Climate Smart Agriculture (CSA) innovations


Photo credit: ICRISAT

His Excellence Moussa Ousmane distributes plants to women at the project launch. Photo: Mahamane Badamssi, ICRISAT


To improve the resilience of poor households to climate risk in the resource-constrained farming systems of the semi-arid ecology of Niger a project funded by the European Union was launched.

The project will use a participatory approach to co-develop and scale out Climate Smart Agriculture (CSA) innovations which will include:

  • Short duration crop varieties well adapted to the climate
  • The development of seed value chain to improve access to seeds
  • Improved technologies of soil fertility, water harvesting and agroforestry systems.

A crosscutting objective of the project is focused on sustainable increase of agricultural productivity and nutritional values of agricultural products, reduction of poverty by the strengthening local value chains of high value crops and trees for income generation, especially for women and youth.

The project titled “Enhancing resilience to climate change through the dissemination of integrated management technologies: Soil-water-Agro-pastoralism” is designed using an integrated systems approach targeting the development and scaling of CSA innovations to improve the resilience in two of the poorest regions of Niger, Dosso and Zinder. This systems approach will be used in designing resilient farming systems to improve livelihoods and incomes.

Read the full article: ICRISAT

Sustainable agricultural development for food security and nutrition



UN endorses recommendations on sustainable agricultural development for food security and nutrition, including the role of livestock

Improved food legume varieties



Can improved food legume varieties increase technical efficiency in crop production in the Bale highlands, Ethiopia?


Faba bean (broad bean), field pea, and lentil are very important legumes in the highlands of Ethiopia. In 2012/13, about 4.4 million smallholder farmers planted 574,000 ha of faba bean producing 0.9 million tons at an average productivity of 1.6 tons per ha.  Field pea is also an important source of protein in Ethiopia. In 2012, the crop ranked fourth in area coverage with an acreage of 212,890 ha and annual production of 2.6 million tons (FAO, 2012). We all agree (it seems) that legumes are essential for the regeneration of nutrient‐deficient soils.  They fix nitrogen!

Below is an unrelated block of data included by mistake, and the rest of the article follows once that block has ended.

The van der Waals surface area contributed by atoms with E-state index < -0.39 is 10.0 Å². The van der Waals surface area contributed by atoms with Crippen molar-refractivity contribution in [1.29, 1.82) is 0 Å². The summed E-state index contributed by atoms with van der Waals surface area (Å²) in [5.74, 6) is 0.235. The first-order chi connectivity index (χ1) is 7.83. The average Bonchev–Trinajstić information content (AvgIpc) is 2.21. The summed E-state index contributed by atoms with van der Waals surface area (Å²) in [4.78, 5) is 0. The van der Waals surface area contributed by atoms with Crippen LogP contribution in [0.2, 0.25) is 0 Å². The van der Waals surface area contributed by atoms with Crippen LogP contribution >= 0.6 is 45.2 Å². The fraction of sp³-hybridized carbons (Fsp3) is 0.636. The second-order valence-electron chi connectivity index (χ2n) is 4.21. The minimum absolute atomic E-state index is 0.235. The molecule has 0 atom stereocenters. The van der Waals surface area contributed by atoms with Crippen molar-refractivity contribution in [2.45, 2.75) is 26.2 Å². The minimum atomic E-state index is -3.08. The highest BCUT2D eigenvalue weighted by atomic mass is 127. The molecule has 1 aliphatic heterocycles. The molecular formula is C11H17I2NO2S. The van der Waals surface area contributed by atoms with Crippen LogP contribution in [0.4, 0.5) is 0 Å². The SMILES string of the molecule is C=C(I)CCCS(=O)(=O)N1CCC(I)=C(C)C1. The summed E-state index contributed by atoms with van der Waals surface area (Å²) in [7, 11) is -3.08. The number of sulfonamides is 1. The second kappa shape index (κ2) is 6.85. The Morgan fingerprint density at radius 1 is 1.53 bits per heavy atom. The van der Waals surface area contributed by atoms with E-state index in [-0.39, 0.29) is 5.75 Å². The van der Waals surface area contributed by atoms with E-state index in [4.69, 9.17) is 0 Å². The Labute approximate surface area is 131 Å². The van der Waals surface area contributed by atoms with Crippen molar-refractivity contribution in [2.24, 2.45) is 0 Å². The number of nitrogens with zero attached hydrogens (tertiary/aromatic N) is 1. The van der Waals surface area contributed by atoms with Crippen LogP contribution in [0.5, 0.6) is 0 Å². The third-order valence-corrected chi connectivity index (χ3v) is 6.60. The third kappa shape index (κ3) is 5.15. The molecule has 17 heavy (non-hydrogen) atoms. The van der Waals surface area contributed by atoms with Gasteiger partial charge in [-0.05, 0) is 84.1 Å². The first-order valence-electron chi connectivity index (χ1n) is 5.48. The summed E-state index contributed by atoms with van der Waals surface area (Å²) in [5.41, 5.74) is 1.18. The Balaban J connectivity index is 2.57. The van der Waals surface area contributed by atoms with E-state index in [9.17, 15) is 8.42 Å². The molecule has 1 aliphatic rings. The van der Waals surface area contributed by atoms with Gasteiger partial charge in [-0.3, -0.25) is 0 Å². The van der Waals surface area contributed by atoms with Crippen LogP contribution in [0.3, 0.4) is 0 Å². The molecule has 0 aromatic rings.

The Bale highlands are known for their mono-cropping production system: wheat and barley dominated. They grow one crop year after year on the same plot of land without rotations and with a single crop within a field. This is associated with two problems:  Soil degradation and increased vulnerability to risk which implies lower efficiency compared to poly-cropping systems.

Read the full article: Africa Rising

Sustaining the resilience of farming systems in different agro-ecologies



Participants at the workshop. Photo: Jerome Jonah, ICRISAT


Stakeholders reviewed, consolidated and charted pathways for sustaining the resilience of farming systems in different agro-ecologies of the semi-arid regions of West and Central Africa, at a workshop in Nigeria.

The presentations addressed the functioning and the integration of the drivers of resilience and components of effective technology packaging and delivery with the overall aim of increasing production and productivity of the farming systems.

The discussions provided an avenue for prioritizing research extension, policy and options for funding to attain large-scale impact across the region. From the deliberations the following trends and research gaps were noted:

  • Growing demand for crop-livestock products in WCA
  • Changes in the structure of the demand for food which are driven by increased per capita income and rapid urbanization resulting in change in diets and preferences
  • Price volatility of major agricultural produce and natural resources associated with marketing of agricultural produce
  • Challenges of managing pastoralism and dealing with issues of conflicts between pastoralism and farmers